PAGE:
As soon as separation between their parents begins, a child or teenager loses precious time with their

own dad or mom in their formative years or even in their adult years, and far too often they lose their

mom or dad altogether. In America, one third of fathers abandon their children and never see them

again following divorce.

Meanwhile, children are often forced to try to accept a substitute for a dad or mom that almost never

seems to measure up to their own. And if the child or teenager is able to see both parents, they do it

by being treated like human ping-pong balls, bouncing back and forth from one parent’s home to the

other’s.

Often their new “parent” is hostile with anger because they didn’t want the child(ren) or teenager(s)

at all. They only wanted the mother or father of these kids. Competition is too often automatic

between the son or daughter and the substitute “boyfriend/ girlfriend/spouse, both wanting quality

time with the one they believe should give them first place if they really loved them. Thus no one gets

all the access they desire or need.

A husband or wife caught in the middle of this kind of emotional tug-o-war, runs the gamut of feelings

that include terrible guilt, anger, frustration, and a host of other negative feelings. That competition

between siblings and a rival “parent figure” causes them to be constantly in the way of each other.

None of this is what God at all designed for marriage or for family.

So, what of the terribly unhappy marriage that goes on and on and on in the name of Christianity?

Does constant fighting between parents, whether verbal or physical, please God or create a healthy

environment for children or teenagers? When 1 Cor. 2:3-5; Ephesians 5:21-33; I Tim. 3:4-5; 5:8; Titus 2:

2-8, I Peter 3:1-7 and other God-directions for a husband and wife are constantly violated by either

the husband or wife, or both, is it God’s command for such marriages to continue?

When a husband is continually angry against his wife or vice versa and one or both of them allows

their bitterness to further lash out verbally/and or physically against their offspring, does God offer no

protection or way of escape for him or her and their abused siblings? (1 Corinthians 10:13)

When a husband or wife lives strictly for themself and refuses to acknowledge the importance and

real needs of their spouse, living the exact opposite of Ephesians 5:24 or 25, is the neglected spouse to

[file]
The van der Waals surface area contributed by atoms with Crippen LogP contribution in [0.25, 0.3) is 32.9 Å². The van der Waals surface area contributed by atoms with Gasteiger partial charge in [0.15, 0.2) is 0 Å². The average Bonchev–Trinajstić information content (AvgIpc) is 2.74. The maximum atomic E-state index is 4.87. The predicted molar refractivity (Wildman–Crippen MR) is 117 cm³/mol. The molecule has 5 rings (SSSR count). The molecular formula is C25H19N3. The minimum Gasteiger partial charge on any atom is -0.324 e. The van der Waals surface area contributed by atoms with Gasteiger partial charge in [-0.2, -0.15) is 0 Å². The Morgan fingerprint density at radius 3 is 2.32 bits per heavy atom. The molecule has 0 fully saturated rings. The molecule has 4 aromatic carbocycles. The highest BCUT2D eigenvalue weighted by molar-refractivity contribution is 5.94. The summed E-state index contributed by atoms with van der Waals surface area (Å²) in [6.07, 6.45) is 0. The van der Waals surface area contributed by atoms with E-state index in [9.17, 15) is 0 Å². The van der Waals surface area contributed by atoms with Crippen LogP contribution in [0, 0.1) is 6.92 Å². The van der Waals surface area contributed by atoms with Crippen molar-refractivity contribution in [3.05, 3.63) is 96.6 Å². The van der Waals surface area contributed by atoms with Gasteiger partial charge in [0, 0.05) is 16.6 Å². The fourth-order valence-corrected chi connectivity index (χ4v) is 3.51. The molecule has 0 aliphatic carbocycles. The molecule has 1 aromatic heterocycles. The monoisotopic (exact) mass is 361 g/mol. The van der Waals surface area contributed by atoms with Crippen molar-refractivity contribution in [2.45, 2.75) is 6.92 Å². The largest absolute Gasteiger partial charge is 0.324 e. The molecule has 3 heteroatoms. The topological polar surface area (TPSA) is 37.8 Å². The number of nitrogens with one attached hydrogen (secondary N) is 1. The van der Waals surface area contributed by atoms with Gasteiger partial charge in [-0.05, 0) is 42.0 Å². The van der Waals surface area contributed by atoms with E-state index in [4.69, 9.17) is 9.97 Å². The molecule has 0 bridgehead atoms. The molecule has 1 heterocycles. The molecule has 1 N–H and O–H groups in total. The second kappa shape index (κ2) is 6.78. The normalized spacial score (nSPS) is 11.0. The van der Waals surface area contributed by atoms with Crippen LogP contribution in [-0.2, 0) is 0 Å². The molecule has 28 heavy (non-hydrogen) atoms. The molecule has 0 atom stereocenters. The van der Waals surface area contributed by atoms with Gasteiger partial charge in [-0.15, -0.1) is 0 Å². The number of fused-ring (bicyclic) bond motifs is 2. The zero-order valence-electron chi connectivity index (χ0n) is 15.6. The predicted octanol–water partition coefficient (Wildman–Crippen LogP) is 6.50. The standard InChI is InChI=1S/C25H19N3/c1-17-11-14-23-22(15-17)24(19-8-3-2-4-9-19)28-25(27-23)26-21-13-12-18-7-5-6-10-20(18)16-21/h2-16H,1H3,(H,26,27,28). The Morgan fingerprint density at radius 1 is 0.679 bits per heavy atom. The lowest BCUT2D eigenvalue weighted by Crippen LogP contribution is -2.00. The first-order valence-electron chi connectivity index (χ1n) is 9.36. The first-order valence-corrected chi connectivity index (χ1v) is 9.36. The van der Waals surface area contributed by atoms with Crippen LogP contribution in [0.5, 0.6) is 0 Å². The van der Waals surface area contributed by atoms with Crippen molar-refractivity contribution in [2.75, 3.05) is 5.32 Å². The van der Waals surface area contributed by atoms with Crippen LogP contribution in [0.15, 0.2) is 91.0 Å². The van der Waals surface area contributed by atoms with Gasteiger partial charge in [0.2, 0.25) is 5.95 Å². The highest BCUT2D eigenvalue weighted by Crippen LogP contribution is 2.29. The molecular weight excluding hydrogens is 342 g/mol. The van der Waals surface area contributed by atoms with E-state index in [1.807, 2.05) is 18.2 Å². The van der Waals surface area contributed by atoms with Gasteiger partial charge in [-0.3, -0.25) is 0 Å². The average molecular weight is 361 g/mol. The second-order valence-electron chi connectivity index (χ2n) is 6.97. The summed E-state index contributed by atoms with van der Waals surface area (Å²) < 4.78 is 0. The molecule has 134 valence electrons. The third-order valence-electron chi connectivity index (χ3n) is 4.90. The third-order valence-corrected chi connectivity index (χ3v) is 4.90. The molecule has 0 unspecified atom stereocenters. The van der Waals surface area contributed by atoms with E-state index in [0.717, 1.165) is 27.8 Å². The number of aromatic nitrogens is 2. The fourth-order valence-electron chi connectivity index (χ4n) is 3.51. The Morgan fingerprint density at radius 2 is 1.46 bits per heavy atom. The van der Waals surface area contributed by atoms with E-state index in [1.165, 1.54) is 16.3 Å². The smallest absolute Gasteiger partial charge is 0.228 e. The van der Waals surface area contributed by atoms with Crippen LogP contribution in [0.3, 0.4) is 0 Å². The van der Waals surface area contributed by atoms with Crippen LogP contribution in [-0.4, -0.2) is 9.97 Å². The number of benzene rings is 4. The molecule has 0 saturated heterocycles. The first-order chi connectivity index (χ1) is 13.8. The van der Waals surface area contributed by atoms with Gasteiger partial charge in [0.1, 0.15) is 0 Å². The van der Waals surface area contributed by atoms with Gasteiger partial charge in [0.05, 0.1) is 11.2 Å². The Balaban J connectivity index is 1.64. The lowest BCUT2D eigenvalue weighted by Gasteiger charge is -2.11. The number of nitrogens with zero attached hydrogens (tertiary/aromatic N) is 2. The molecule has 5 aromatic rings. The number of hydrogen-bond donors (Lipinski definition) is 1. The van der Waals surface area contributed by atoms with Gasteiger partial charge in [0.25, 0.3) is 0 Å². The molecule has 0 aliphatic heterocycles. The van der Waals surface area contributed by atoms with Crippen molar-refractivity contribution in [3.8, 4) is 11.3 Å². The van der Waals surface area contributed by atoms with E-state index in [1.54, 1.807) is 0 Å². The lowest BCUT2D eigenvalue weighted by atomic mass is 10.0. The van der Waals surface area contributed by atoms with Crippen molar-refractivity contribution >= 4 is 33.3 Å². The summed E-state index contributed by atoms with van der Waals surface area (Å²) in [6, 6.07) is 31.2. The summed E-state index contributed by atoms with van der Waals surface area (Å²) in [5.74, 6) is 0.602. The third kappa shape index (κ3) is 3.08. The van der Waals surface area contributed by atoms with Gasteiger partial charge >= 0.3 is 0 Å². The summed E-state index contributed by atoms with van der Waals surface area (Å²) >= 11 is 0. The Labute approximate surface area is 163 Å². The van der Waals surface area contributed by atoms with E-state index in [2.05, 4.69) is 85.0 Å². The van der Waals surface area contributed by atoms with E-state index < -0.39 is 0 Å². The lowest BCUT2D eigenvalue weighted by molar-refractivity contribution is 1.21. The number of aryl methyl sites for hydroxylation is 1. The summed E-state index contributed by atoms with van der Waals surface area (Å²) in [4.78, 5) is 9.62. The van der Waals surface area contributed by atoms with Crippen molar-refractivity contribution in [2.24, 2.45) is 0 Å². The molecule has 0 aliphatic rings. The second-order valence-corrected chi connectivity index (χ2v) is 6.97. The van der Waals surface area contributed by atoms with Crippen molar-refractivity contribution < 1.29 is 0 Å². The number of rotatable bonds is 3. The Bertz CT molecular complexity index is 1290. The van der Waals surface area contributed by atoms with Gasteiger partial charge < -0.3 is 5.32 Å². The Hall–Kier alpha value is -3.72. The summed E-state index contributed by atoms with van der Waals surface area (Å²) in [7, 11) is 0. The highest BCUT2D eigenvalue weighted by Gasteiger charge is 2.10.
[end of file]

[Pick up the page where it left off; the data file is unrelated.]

simply suffer year after year through the bondage of a miserably unhappy marriage? What then

happens to the “life more abundantly” that Jesus came to bring every Christian? Is a trapped spouse

meant by God to simply grin and bear it?

When a husband or wife never tries to understand their spouses view of things, physical needs, or

honor them as their life partner (I Peter 3:1-7) and instead mocks any weakness they see in them, is

the maligned spouse to remain happily ever after?

When either spouse is regularly critical of and verbally demeaning to their husband or wife,

embarrassing them in front of family, friends and/or strangers, and this goes on and on, are they to

live in the bondage of (as Henry David Thoreau described it) “a life of quiet desperation?” Is divorce

any option at all?

When either a husband or wife commits adultery, is the spouse to simply smile and accept it in the

name of “Christian” love? Even though forgiveness from the violated mate is necessary for their own

peace of mind, only those with hard hearts would say yes.

Today God tells us “Let every person be in subjection to the governing authorities. For there is no

authority except from God and those who exist are established by God” (Rom. 13:1). The laws,

especially in America and much of the western world, have attempted to remove as far as possible

any barbarianism in divorce. No longer is a divorced wife expected to leave her house and her

marriage to wander aimlessly without care or finance. The Law did allow remarriage as a possibility

for a misused husband or wife.

Obviously, we live in an imperfect world and even the best intentioned human judges can still find

themselves unable to help a husband or wife whose former spouse is in themself barbaric. But even in

the worse situations we are worlds apart from the hideous bill of divorcement.

How far apart are we from it? We are as far apart as the distance in time before the cross and after

the cross:

Before the cross: “Every priest stands daily ministering and offering time after time the same

sacrifices, which can never take away sins.” (Hebrews 11:11)

After the cross: Jesus says, “Behold, I have come to do Your will.” He takes away the first” (the Law)

“in order to establish the second” (grace, which means “absolutely undeserved favor or

kindness.”) “by this will we have been sanctified through the offering of the body of Jesus Christ once

and for all….For by one offering He has perfected for all time those who are sanctified. And the Holy

Spirit also testifies to us; for after saying, ‘THIS IS THE COVENANT THAT I WILL MAKE THEM AFTER

THOSE DAYS, SAYS THE LORD, I WILL PUT MY LAWS UPON THEIR HEART, AND ON THEIR MIND I WILL

WRITE THEM,’ He then says, ‘AND THEIR SINS AND THEIR LAWLESS DEEDS I WILL REMEMBER NO

MORE.'” (Heb. 10:9-10, 14-17.)